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Liquid-Crystal Display (LCD) TesterLiquid-crystal displays come in all sorts and sizes, and this applies also to their pinouts. In fact, many of these displays cannot be used properly without the manufacturers’ documentation. But, of course, this can never be found when it is needed, and a small tester to unravel the terminals may, therefore, be found very handy. A liquid-crystal display consists of two thin sheets of glass, the facing surfaces of which have been given thin conducting tracks. When the glass is looked through at right or near-right angles, these tracks cannot be seen. At certain viewing angles, they become visible, however.
The space between the sheets of glass is filled with a liquid that, stimulated by an electric voltage, alters the polarization of the incident light. In this way, segments may appear light or dark and give rise to the display of lines or shapes. A segment may be tested by applying an alternating voltage of a few volts across it. Note that the application of a direct voltage will damage the display irreversibly: the resulting current will remove the tracks. The alternating voltage should contain not even a tiny direct voltage component. An alternating current also removes part of the tracks when the current flows in one direction, but restores it when the current flows in the opposite direction.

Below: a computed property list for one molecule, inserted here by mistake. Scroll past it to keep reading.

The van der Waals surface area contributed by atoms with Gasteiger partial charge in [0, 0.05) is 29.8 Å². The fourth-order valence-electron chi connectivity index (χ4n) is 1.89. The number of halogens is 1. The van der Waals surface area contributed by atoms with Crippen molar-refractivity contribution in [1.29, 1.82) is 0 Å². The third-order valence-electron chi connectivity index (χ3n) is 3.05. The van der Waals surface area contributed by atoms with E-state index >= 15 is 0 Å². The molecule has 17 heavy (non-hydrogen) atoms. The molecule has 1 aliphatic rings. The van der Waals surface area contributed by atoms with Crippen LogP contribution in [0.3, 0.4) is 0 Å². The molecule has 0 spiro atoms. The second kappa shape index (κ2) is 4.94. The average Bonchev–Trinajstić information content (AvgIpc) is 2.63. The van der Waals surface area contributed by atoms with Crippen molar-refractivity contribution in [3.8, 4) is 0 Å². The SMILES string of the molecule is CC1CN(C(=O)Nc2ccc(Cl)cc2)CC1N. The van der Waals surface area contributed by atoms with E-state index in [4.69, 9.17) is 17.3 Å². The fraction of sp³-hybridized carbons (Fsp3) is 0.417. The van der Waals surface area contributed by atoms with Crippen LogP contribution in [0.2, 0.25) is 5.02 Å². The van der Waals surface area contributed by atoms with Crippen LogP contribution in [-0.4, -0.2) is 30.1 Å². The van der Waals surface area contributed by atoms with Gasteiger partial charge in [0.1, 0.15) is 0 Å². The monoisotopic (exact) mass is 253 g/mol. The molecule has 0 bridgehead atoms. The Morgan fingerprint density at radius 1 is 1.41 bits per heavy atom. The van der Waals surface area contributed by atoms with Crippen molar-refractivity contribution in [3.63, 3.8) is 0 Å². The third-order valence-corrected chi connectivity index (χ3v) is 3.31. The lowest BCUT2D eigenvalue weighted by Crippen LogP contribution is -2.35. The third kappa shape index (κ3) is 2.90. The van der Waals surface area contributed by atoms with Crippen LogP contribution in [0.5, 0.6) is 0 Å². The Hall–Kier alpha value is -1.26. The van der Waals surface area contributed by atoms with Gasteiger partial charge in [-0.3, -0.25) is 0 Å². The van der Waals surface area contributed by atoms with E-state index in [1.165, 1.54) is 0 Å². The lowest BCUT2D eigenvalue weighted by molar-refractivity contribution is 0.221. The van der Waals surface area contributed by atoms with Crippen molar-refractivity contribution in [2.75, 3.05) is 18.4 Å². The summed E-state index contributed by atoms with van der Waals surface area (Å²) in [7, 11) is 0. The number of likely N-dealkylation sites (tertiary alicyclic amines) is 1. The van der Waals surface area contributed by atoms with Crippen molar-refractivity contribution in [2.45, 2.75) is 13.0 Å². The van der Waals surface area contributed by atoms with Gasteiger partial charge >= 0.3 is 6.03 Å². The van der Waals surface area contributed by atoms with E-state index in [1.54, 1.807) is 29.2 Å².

The tester described here consists of a square-wave generator that produces an absolutely symmetrical alternating voltage without any d.c. component. Most logic oscillators are incapable of producing a squarewave signal: they generate rectangular waveforms whose duty cycle hovers around the 50%. The 4047 used in the tester has a binary scaler at its output that guarantees symmetry. The oscillator frequency is about 1 kHz. It may be powered from a 3–9 V source. Normally, this will be a battery, but a variable power supply has advantages. It shows at which voltage the display works satisfactorily and also that there is a clear relationship between the level of the voltage and the angle at which the display is clearly legible.
The tester draws a current not exceeding 1 mA. The test voltage must at all times be connected between the common terminal, that is, the back plane, and one of the segments. If it is not known which of the terminals is the back plane, connect one probe of the tester to a segment and the other successively to all the other terminals until the segment becomes visible. Note, however, that there are LCDs with more than one back plane. Therefore, if a segment does not become visible, investigate whether the display has a second back plane terminal.